California Governor Bans Shackling of Pregnant Inmates During Labor and Delivery
Date:  10-03-2012

Practice of shackling seen as a danger to mother and child
Last year California Jerry Brown caused an uproar among advocates for pregnant inmates when he vetoed a bill that would ban the shackling of inmates during labor and delivery. This year, AB 2530 which was sent to him after being unanimously passed in the Senate, was signed by the Governor and will go into effect on January 1, 2013.

Karen Shain of Legal Services for Prisoners with Children posted an excited message in Strong Families, “NO PREGNANT WOMAN in California’s prisons, youth authority, county jails or juvenile detention facilities can be shackled around the belly, around the ankles or handcuffed behind the back DURING THEIR ENTIRE PREGNANCY. And once a woman is in labor, delivery or recovery…OR IF A MEDICAL PROFESSIONAL ORDERS IT…they cannot be restrained at all, provided that there is not a pressing security issue.”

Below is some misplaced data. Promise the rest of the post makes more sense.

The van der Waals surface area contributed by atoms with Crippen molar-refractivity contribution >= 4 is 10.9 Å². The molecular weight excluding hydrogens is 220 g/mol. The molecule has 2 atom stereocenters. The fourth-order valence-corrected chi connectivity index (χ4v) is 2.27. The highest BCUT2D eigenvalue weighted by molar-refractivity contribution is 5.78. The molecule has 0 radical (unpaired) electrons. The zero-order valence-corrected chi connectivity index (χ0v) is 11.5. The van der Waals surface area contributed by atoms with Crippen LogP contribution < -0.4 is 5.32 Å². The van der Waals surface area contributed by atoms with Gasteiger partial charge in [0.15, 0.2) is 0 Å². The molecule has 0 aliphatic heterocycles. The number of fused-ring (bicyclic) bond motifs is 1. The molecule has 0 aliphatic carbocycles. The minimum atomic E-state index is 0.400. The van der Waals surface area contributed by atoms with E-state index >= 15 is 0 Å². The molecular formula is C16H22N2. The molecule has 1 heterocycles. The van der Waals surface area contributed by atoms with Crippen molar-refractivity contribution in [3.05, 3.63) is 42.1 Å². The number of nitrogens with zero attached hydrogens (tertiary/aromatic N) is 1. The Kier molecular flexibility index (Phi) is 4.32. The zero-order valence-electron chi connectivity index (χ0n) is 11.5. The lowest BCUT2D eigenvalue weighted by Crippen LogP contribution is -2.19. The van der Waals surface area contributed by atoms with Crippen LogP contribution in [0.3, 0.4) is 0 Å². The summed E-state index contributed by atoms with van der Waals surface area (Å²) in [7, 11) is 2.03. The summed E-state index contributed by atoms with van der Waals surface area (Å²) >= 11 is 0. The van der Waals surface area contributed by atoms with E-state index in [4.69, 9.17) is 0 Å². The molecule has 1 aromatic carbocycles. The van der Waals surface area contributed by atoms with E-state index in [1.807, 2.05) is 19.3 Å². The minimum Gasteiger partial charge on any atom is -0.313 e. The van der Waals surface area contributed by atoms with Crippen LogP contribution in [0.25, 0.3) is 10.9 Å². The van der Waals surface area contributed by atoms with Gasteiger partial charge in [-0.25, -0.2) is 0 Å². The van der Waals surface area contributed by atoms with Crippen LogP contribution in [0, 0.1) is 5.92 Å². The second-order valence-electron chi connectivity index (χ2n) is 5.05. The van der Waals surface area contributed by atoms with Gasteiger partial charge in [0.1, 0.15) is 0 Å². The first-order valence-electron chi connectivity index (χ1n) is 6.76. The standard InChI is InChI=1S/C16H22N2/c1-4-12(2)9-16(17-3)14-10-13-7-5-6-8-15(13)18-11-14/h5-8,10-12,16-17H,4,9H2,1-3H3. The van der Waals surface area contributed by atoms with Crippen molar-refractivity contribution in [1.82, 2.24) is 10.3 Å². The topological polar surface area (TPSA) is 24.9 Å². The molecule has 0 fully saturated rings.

Opposition to banning the shackling of pregnant women has been led by some correctional officers’ organizations that fear that an inmate in labor can escape if not shackled. States that have passed anti-shackling legislation have relied on reports from medical experts who claim that shackling pregnant inmates can cause serious medical problems for both mother and child. While California has been commended by women’s rights and medical organizations for taking a stand against shackling pregnant inmates, other states still have shackling rules in place. Organizations such as Birthing Behind Bars are campaigning to see that the inhumane and dangerous practice of shackling pregnant woman is banned in all 50 states.

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